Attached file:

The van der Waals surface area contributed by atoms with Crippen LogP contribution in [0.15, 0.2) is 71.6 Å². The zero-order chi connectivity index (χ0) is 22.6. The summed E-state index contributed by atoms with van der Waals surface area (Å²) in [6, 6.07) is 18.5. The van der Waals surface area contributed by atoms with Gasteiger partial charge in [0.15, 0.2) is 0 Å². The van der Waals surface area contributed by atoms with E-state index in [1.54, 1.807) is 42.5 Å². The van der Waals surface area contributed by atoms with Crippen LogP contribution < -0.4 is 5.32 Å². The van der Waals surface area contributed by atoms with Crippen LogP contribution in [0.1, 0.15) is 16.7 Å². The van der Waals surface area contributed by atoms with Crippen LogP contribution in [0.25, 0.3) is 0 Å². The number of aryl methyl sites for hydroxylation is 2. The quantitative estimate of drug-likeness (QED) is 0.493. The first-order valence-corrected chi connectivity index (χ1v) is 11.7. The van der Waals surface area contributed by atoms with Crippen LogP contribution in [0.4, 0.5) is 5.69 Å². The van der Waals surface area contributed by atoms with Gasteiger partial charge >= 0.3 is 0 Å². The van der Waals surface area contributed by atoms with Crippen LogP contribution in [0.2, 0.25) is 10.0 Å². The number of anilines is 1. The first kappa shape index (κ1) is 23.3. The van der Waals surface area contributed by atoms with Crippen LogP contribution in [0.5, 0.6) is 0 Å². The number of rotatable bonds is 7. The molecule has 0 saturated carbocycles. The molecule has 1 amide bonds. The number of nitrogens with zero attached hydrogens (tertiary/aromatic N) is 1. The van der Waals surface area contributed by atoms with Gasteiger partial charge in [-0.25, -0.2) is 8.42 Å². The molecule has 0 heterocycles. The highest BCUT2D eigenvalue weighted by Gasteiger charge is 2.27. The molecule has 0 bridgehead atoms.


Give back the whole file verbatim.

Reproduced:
The van der Waals surface area contributed by atoms with Crippen LogP contribution in [0.15, 0.2) is 71.6 Å². The zero-order chi connectivity index (χ0) is 22.6. The summed E-state index contributed by atoms with van der Waals surface area (Å²) in [6, 6.07) is 18.5. The van der Waals surface area contributed by atoms with Gasteiger partial charge in [0.15, 0.2) is 0 Å². The van der Waals surface area contributed by atoms with E-state index in [1.54, 1.807) is 42.5 Å². The van der Waals surface area contributed by atoms with Crippen LogP contribution < -0.4 is 5.32 Å². The van der Waals surface area contributed by atoms with Crippen LogP contribution in [0.1, 0.15) is 16.7 Å². The van der Waals surface area contributed by atoms with Crippen LogP contribution in [0.25, 0.3) is 0 Å². The number of aryl methyl sites for hydroxylation is 2. The quantitative estimate of drug-likeness (QED) is 0.493. The first-order valence-corrected chi connectivity index (χ1v) is 11.7. The van der Waals surface area contributed by atoms with Crippen LogP contribution in [0.4, 0.5) is 5.69 Å². The van der Waals surface area contributed by atoms with Gasteiger partial charge >= 0.3 is 0 Å². The van der Waals surface area contributed by atoms with Crippen LogP contribution in [0.2, 0.25) is 10.0 Å². The number of anilines is 1. The first kappa shape index (κ1) is 23.3. The van der Waals surface area contributed by atoms with Crippen LogP contribution in [0.5, 0.6) is 0 Å². The number of rotatable bonds is 7. The molecule has 0 saturated carbocycles. The molecule has 1 amide bonds. The number of nitrogens with zero attached hydrogens (tertiary/aromatic N) is 1. The van der Waals surface area contributed by atoms with Gasteiger partial charge in [-0.25, -0.2) is 8.42 Å². The molecule has 0 heterocycles. The highest BCUT2D eigenvalue weighted by Gasteiger charge is 2.27. The molecule has 0 bridgehead atoms.